Executive Director Gene Mills , an ordained minister and highly sought-after motivational speaker, brings 20+ years of experience in working with pro-life and pro-family issues to the Louisiana Family Forum. Operating in the strategic LSU campus area, Gene directed Chi Alpha Campus Outreach and the Women's Resource Center, providing critical Christian counseling and crisis intervention services to thousands of students in need. Gene's leadership skills resulted in his selection to direct the statewide activities of Heartbeat of Louisiana, a network of clergy, business, and governmental leaders focusing on various family and faith initiatives.
Since its inception in 1999, Gene has directed the activities of Louisiana Family Forum (LFF), a non-profit research and education organization providing "a voice for traditional families in Louisiana" . LFF's impressive international network includes associations with Dr. James Dobson's Focus on the Family; Washington D.C. based Family Research Council, and forty state-level family policy councils nationwide.
Bringing a commitment to family and public service to Louisiana Family Forum, Gene is married to Blanche Bollich Mills, the 2003 Louisiana Young Mother of the Year. He and Blanche have five sons and three daughters.
Gene's other accomplishments include syndication of the "Louisiana Family Minute," a lively radio minute currently broadcast on over 50 radio stations throughout Louisiana. His Ambassadors curriculum has served as a catalyst for faith-based institutions to engage their culture and restore biblical foundations. Gene is a regular guest on media venues throughout Louisiana and uses this outlet to bring forth a message of hope, courage, and community connectedness.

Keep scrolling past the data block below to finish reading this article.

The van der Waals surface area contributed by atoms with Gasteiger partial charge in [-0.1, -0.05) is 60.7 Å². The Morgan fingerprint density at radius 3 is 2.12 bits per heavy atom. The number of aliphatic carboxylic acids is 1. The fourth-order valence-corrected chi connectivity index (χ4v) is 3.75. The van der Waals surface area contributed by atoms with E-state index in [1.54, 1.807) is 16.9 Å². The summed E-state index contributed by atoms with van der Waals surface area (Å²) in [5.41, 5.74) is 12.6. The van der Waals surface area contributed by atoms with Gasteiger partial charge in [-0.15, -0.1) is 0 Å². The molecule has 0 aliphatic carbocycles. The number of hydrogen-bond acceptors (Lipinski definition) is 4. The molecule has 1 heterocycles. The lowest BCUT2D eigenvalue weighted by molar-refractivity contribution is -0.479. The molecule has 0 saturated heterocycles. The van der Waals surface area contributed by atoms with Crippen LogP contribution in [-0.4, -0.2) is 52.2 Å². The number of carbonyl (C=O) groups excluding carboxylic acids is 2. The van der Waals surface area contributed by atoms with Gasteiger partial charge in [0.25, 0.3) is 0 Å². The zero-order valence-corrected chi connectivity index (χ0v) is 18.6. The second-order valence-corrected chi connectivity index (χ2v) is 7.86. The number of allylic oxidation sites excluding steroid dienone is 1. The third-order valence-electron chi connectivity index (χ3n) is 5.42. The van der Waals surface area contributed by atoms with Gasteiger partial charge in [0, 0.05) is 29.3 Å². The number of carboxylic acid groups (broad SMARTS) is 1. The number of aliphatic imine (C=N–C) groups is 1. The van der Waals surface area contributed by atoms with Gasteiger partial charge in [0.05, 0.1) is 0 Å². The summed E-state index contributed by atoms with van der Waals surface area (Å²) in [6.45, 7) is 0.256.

How can viewers distinguish between fact and fake news and is social media blurring the difference?
According to the 2018 Louisiana Survey, when it comes to trusting news organizations, more Louisiana residents put their faith in local media than national media outlets. Despite that trust, only 36 percent of the state’s news consumers say local news deals fairly with both sides.
So, why is there so much mistrust of the news media? Where are consumers primarily getting their news? How can viewers distinguish between fact and fake news and is social media blurring the difference? Louisiana Public Square looks for answers to these questions and more on a special encore presentation of “News about the News” airing Wednesday, December 26 at 7pm on LPB and in New Orleans on WLAE.